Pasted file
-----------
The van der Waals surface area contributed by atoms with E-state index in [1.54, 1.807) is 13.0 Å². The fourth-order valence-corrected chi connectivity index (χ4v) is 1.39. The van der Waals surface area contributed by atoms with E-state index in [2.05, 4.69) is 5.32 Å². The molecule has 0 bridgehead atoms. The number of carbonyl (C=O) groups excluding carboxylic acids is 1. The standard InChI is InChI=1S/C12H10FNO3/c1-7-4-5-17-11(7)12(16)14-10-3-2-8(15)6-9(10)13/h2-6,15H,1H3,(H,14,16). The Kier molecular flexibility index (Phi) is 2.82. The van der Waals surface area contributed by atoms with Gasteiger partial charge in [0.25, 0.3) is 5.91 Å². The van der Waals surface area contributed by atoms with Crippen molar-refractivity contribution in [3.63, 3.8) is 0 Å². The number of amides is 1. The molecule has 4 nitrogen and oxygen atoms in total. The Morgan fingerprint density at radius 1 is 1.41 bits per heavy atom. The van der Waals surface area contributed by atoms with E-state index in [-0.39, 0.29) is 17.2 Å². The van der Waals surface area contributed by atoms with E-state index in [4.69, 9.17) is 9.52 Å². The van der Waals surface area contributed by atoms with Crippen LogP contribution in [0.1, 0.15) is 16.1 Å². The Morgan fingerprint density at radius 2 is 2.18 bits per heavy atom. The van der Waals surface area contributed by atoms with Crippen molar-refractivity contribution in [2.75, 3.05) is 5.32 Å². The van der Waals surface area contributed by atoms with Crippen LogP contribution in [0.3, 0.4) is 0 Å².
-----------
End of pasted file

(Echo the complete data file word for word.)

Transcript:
The van der Waals surface area contributed by atoms with E-state index in [1.54, 1.807) is 13.0 Å². The fourth-order valence-corrected chi connectivity index (χ4v) is 1.39. The van der Waals surface area contributed by atoms with E-state index in [2.05, 4.69) is 5.32 Å². The molecule has 0 bridgehead atoms. The number of carbonyl (C=O) groups excluding carboxylic acids is 1. The standard InChI is InChI=1S/C12H10FNO3/c1-7-4-5-17-11(7)12(16)14-10-3-2-8(15)6-9(10)13/h2-6,15H,1H3,(H,14,16). The Kier molecular flexibility index (Phi) is 2.82. The van der Waals surface area contributed by atoms with Gasteiger partial charge in [0.25, 0.3) is 5.91 Å². The van der Waals surface area contributed by atoms with Crippen molar-refractivity contribution in [3.63, 3.8) is 0 Å². The number of amides is 1. The molecule has 4 nitrogen and oxygen atoms in total. The Morgan fingerprint density at radius 1 is 1.41 bits per heavy atom. The van der Waals surface area contributed by atoms with E-state index in [-0.39, 0.29) is 17.2 Å². The van der Waals surface area contributed by atoms with E-state index in [4.69, 9.17) is 9.52 Å². The van der Waals surface area contributed by atoms with Crippen LogP contribution in [0.1, 0.15) is 16.1 Å². The Morgan fingerprint density at radius 2 is 2.18 bits per heavy atom. The van der Waals surface area contributed by atoms with Crippen molar-refractivity contribution in [2.75, 3.05) is 5.32 Å². The van der Waals surface area contributed by atoms with Crippen LogP contribution in [0.3, 0.4) is 0 Å².